Scranning these two-to-three hours before training is great for vegan muscle building, as it allows time for them to be digested and for their sugars to be released. Any later can sometimes send too much blood to the stomach instead of other places when you’re exercising, leading to sluggishness and discomfort.

Simple sugars, on the other hand, say gels, bars, or sweets, etc. give you a rapid release of glucose. They’re usually formed of chains one or two sugars long, hence how quickly they’re broken down. You can usually taste their sugary sweetness right away in your mouth! Simple sugars are considered high GI.

Your body can use this glucose by transforming it into glycogen for muscle fuelling glycogen fast. So, simple carbs are ideal for quick energy before training or an aggressive tactic for replenishing muscle glycogen quickly. Cool tip – drinking coffee alongside carbs can help glycogen reuptake!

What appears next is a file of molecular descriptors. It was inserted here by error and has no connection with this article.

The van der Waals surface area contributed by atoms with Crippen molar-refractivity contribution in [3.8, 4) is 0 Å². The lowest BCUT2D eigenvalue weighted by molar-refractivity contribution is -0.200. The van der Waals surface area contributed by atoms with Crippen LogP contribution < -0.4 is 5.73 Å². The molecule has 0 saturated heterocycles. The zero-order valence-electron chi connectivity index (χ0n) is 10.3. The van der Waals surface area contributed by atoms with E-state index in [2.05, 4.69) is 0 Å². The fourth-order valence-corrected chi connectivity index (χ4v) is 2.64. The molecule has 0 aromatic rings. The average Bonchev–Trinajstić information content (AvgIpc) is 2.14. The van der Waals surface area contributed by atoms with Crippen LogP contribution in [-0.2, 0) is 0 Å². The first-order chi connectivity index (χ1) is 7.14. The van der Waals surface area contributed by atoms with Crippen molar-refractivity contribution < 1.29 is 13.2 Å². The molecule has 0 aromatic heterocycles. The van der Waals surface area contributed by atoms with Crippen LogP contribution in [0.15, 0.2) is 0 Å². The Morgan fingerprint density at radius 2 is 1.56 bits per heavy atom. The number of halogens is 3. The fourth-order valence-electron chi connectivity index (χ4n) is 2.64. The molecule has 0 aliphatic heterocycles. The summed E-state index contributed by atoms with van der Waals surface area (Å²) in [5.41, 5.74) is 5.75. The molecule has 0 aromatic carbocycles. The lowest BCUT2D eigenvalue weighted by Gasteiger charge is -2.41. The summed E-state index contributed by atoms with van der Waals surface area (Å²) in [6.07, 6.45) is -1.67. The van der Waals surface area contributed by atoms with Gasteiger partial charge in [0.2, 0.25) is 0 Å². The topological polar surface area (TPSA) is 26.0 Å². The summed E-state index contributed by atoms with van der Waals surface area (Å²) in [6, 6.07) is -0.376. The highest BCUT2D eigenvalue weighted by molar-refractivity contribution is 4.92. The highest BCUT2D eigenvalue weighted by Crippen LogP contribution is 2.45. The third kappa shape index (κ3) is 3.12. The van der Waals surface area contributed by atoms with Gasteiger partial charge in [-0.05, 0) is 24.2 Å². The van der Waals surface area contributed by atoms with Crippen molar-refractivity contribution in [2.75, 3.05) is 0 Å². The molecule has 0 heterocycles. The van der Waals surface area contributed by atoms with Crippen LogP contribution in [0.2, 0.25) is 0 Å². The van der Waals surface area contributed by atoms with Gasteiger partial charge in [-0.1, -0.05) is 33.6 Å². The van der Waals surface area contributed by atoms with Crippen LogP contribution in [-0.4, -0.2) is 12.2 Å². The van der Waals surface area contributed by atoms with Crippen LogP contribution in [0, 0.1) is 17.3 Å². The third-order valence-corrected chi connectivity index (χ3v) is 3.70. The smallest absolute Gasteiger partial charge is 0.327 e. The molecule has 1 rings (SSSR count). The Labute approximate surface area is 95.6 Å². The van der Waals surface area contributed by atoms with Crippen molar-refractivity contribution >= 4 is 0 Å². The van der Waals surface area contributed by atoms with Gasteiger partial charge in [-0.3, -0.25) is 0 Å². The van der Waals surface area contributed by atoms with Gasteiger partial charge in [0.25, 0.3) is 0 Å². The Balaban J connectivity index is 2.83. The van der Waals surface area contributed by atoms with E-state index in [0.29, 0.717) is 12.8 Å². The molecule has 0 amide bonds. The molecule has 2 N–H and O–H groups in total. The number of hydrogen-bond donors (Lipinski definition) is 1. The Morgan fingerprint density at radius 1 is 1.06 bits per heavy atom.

Complex Carbohydrates

Simple Sugars

Beans

Glucose (Energy Gels, Bars, Drinks)

Whole Grains (Quinoa, Buckwheat, Barley, etc.)

Table Sugar

Oats

Lactose

Wholewheat Pasta

Fructose

Brown & Black Rice

Soda

Wholemeal Bread

Sweet treats (Candy etc.)

Sweet Potato

Cookies/Biscuits/Cake

Fibrous Vegetables

Beer

Wholemeal Flour

Dried Fruit (Mango, Dates, etc.)

Micronutrients – Vitamins & Minerals

Muscle building isn’t just about the big and bulky macros. It’s also important to shore up your physique with all the essential vitamins and minerals too. We call these micronutrients.

Unfortunately, as you’ve probably heard, plant-based diets can often be deficient in a bunch of these. While there are loads vegans out there thriving, a lack of knowledge or concern can leave gaps in the nutrition of some.

Over time these unoccupied necessary spaces lead to deficiencies, which can be followed by health complications. Naturally, this is less than ideal for building plant powered muscle!